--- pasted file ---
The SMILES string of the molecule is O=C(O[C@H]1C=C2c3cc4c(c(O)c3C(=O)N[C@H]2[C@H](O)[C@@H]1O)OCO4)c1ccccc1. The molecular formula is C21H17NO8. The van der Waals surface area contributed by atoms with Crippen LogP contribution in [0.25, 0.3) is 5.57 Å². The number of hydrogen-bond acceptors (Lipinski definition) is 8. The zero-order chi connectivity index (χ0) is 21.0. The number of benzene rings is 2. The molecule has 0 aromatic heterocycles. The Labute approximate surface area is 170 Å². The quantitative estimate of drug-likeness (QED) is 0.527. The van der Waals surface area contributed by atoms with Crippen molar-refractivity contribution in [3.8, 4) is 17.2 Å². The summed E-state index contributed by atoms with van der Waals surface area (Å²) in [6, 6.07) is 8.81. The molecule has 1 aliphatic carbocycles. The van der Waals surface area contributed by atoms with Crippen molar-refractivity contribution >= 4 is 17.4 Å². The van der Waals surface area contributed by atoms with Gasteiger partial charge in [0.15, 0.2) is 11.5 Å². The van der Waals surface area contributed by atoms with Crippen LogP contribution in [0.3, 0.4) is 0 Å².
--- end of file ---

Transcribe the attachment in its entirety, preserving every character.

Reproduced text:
The SMILES string of the molecule is O=C(O[C@H]1C=C2c3cc4c(c(O)c3C(=O)N[C@H]2[C@H](O)[C@@H]1O)OCO4)c1ccccc1. The molecular formula is C21H17NO8. The van der Waals surface area contributed by atoms with Crippen LogP contribution in [0.25, 0.3) is 5.57 Å². The number of hydrogen-bond acceptors (Lipinski definition) is 8. The zero-order chi connectivity index (χ0) is 21.0. The number of benzene rings is 2. The molecule has 0 aromatic heterocycles. The Labute approximate surface area is 170 Å². The quantitative estimate of drug-likeness (QED) is 0.527. The van der Waals surface area contributed by atoms with Crippen molar-refractivity contribution in [3.8, 4) is 17.2 Å². The summed E-state index contributed by atoms with van der Waals surface area (Å²) in [6, 6.07) is 8.81. The molecule has 1 aliphatic carbocycles. The van der Waals surface area contributed by atoms with Crippen molar-refractivity contribution >= 4 is 17.4 Å². The van der Waals surface area contributed by atoms with Gasteiger partial charge in [0.15, 0.2) is 11.5 Å². The van der Waals surface area contributed by atoms with Crippen LogP contribution in [0.3, 0.4) is 0 Å².